The European Commission announced on Aug. 3 that it has restricted the shipment of “sensitive goods and technologies which contribute to Belarus’ military and technological enhancement,” as well as the export of firearms and ammunition, and goods related to the aviation and space industry.

According to the press release, the new measures “create a close alignment of EU sanctions targeting Russia and Belarus and will help to ensure that Russian sanctions cannot be circumvented through Belarus.”

The European Commission also sanctioned 38 Belarusians for their complicity in Russia’s full-scale war against Ukraine, as well as three Belarusian enterprises linked to the war effort.

The Belarusian Foreign Ministry said it was “disappointed” in the EU’s decision to adopt new sanctions, calling it a “continuation of the EU’s unfriendly policy toward our country.”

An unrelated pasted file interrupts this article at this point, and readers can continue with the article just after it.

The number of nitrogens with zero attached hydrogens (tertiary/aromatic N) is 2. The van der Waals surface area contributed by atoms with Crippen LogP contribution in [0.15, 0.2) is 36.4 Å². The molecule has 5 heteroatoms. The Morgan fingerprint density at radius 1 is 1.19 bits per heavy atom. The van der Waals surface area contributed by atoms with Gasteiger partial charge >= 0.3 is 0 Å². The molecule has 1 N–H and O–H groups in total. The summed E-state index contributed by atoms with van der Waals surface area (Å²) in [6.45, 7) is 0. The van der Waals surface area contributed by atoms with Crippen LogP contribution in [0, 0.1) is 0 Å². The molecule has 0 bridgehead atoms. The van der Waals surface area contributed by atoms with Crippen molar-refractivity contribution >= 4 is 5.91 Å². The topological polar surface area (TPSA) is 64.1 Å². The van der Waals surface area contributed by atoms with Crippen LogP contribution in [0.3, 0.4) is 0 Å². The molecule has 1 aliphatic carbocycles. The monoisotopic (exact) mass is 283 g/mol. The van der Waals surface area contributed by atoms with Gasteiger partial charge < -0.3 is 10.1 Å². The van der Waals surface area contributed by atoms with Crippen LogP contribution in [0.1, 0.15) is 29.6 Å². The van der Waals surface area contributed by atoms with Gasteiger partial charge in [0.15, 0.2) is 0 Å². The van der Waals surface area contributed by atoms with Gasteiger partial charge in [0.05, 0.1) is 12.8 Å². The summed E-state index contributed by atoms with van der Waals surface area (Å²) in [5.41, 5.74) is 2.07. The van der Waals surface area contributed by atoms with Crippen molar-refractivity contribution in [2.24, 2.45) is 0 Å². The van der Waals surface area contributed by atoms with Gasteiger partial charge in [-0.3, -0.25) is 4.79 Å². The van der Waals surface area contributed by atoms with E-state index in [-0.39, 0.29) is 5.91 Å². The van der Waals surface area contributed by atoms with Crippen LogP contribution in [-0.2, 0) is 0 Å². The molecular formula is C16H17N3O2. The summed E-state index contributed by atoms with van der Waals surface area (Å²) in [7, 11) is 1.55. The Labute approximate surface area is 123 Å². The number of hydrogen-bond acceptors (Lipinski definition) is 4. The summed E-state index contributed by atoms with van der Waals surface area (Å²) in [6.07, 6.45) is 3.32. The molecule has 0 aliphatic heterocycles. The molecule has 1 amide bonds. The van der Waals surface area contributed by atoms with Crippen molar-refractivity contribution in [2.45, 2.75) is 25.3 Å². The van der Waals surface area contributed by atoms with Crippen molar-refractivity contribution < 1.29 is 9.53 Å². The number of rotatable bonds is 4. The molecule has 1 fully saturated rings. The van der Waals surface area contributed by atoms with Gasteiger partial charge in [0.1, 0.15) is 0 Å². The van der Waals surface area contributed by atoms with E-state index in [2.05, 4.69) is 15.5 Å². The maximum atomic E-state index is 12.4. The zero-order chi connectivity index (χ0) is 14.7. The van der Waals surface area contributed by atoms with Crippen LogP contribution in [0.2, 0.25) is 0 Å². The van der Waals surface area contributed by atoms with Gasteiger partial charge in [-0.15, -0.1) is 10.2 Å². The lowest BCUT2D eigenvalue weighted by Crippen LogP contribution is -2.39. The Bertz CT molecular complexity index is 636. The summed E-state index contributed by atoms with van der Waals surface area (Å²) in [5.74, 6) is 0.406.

While Minsk has yet to send troops to Ukraine to directly assist Russia, Belarus is a co-belligerent in Russia’s full-scale war, and has allowed Russia to attack Ukraine from its territory.

Can Russia afford to commit to a years-long war?
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Italy suspends ‘golden visas’ for Russians, Belarusians

Italy announced on Aug. 8 that it has suspended the Investor Visa program for Russian and Belarusian nationals.

The program offered Russians and Belarusians Italian residency permits in exchange for investments of over 500,000 euros ($547,000).

The decision was announced over a year after the European Commission requested EU countries to suspend their “golden visas” programs and investment-based residence schemes in response to Russia’s full-scale invasion of Ukraine.